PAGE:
The 1921 Tulsa Race Massacre is now known as one of the worst episodes of racial violence in US history. Between May 31 and June 1, 1921, crowds of white residents attacked, torched, and ultimately devastated the Greenwood district of Tulsa, which at the time was one of the wealthiest black communities in the United States, this which earned it the name of “Black Wall Street”. The deadly tragedy has been covered up for decades and omitted from the history books, but the centenary has captured national media attention.

“It can be something quite sensitive when we talk about race and racism, white supremacy and things that have happened.… It is such a tragic event,” said Branjae, becoming moved.

“Now we’re finally looking at it. We’re finally opening the lines of communication. I’m happy to see more of my white siblings… who actually want to learn and want to listen and want (to get) rid of white supremacy.”

Tulsa singer, songwriter and activist performs in music video for her cover of Lowell Fulson's song

Spectacular short film

In 2019, Branjae released a music video for “Street Light,” which she co-directed with Basil Childers. More of a short film than a traditional music video, she said the song and visual came from her personal experiences with domestic violence. She became active with the Domestic Violence Intervention Services in Tulsa and donated the proceeds from “Street Light” to support the organization.

“Street Light” stars the artist (aka Branjae Jackson) as a woman who leaves when her partner becomes violent and is greeted by a street party with circus performers ready to lift her up.

After this clip “went around the world,” the Broken Arrow High School graduate was taken to continue to develop visually, including making her film debut playing Sugar Plum in “Finding Carlos,” a hip-hop holiday movie inspired by the classic ballet “The Nutcracker” and directed by Oklahoma City filmmaker Lance McDaniel.

“I learned so much working with these actors and this team, and it was so positive,” said Branjae. “We’re looking to do more. We’ve been on the phone and exchanged emails and talked about new opportunities for more roles and more films.”

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Branjae appears in a photo from her upcoming short "Free facts."

Cover songs and laser beams

The Tulsan stars as a singer who had a hard time in the short film of her cover of “Tramp,” a song by Lowell Fulson, a Tulsa-born bluesman who was African American and Native American. She worked with Jeremy Charles, director, screenwriter and producer of Tulsa-based Cherokee, owner of FireThief Productions, to create the short, which was shortlisted for the New York Lift-Off Global Network Film Festival.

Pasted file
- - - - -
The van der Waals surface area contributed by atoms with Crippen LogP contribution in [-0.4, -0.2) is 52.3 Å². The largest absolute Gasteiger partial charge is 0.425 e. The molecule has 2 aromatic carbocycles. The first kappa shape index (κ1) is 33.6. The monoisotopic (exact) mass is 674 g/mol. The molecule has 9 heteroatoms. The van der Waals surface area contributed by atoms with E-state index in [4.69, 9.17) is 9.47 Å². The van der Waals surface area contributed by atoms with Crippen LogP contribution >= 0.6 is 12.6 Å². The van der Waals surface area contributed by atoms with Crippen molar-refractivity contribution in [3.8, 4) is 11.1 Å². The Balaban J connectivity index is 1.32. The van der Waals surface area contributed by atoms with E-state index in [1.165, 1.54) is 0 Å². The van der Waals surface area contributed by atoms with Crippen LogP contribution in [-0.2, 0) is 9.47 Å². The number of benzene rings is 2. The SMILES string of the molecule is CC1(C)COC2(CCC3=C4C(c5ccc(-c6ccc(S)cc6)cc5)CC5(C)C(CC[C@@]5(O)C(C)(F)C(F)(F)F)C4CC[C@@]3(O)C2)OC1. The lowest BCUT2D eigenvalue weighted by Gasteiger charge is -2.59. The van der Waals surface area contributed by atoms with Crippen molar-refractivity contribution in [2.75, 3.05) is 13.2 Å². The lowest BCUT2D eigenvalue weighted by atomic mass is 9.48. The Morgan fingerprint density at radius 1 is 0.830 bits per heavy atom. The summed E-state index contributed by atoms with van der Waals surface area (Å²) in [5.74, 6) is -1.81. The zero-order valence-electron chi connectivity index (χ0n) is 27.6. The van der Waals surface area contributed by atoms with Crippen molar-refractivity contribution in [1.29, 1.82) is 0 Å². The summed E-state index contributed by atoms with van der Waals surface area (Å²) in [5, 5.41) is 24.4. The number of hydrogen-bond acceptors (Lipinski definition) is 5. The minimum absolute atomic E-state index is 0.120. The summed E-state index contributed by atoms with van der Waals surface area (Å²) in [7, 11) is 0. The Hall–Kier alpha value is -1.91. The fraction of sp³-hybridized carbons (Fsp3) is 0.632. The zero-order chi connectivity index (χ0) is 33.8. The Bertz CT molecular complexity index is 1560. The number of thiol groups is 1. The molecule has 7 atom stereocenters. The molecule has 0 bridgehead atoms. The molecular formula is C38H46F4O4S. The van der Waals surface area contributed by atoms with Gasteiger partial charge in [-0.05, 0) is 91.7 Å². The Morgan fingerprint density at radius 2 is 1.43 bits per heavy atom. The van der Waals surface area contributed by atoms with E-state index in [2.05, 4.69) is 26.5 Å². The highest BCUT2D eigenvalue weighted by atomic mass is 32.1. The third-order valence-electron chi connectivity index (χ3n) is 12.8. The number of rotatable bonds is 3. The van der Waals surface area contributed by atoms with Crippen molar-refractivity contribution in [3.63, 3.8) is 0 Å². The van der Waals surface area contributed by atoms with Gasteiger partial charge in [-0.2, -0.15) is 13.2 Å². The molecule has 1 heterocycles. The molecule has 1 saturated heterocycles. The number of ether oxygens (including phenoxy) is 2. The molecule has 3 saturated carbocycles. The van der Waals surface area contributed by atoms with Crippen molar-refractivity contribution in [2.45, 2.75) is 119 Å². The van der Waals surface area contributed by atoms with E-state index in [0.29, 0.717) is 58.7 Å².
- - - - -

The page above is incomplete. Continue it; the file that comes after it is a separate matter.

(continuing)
Branjae recorded the cover of the album “Back to Paradise: A Tulsa Tribute to Okie Music”, a compilation of 17 songs written by influential Oklahoma icons recorded at Leon Russell’s famous Paradise Studio on Grand Lake and released. last year on the Tulsa- based on the non-profit label Horton Records.

“It’s kind of an arrogant song. And I wanted to take the song, and kind of give it a twist… because I’m a woman and the song is called ‘Tramp’. So we wanted to flip it over a little, ”Branjae said in a spring interview at a spring event of the Tulsa Race Massacre Centennial.

“Brian Horton from Horton Records contacted us saying, ‘Hey, we want to do a video for you.’ We said, “We want to make a short film. … So we developed this character, and she makes her way to the top and fell hard through the hard times and really seeks her dream and becomes that star.” which she has always thought about and imagined for whatever life has thrown at her. ”

In addition, Branjae reunited with Brian Hicks, with whom she worked on “Street Light”, to edit the short film for her new song “Free Facts”. She said she hopes the cut will be completed by the end of the month on the sci-fi drama she wrote and directed.

“This is a future society controlled by laser technology and computers. So everyone who is stuck in this society is controlled by a pendant embedded in their head,” she said.

“My character arrives in this weird, stark, completely white place, and everyone is tanned, walking in some sort of robotic movement – and their job is to break free.… I have to bring up a serious subject concerning the individual being thought of, then create this awesome visual. “

To fund the project, she launched a Kickstarter campaign, which raised nearly $ 8,000 towards the planned goal of $ 6,500. She worked with the Woody Guthrie Center in Tulsa to make tax-deductible donations and pledged to donate 20% of the campaign to the nonprofit.

“This is one thing that artists in general, but especially black artists lack, is support.… They are always a part of what is happening in our community, lobbying for the community and pushing for black artists. and keeping it diverse and really telling the truth, ”Branjae said. “Woody’s legacy, his memory, what he stood for… it’s really important. We’re just happy to be a part of it.”

Tulsa Branjae musician appears as Sugar Plum in OKC filmmaker Lance McDaniel's holiday hip-hop flick

24th Annual Woody Guthrie Folk Festival

When: Until July 18.

Or: Several locations in Okemah.

Tickets and information: https://www.woodyfest.com.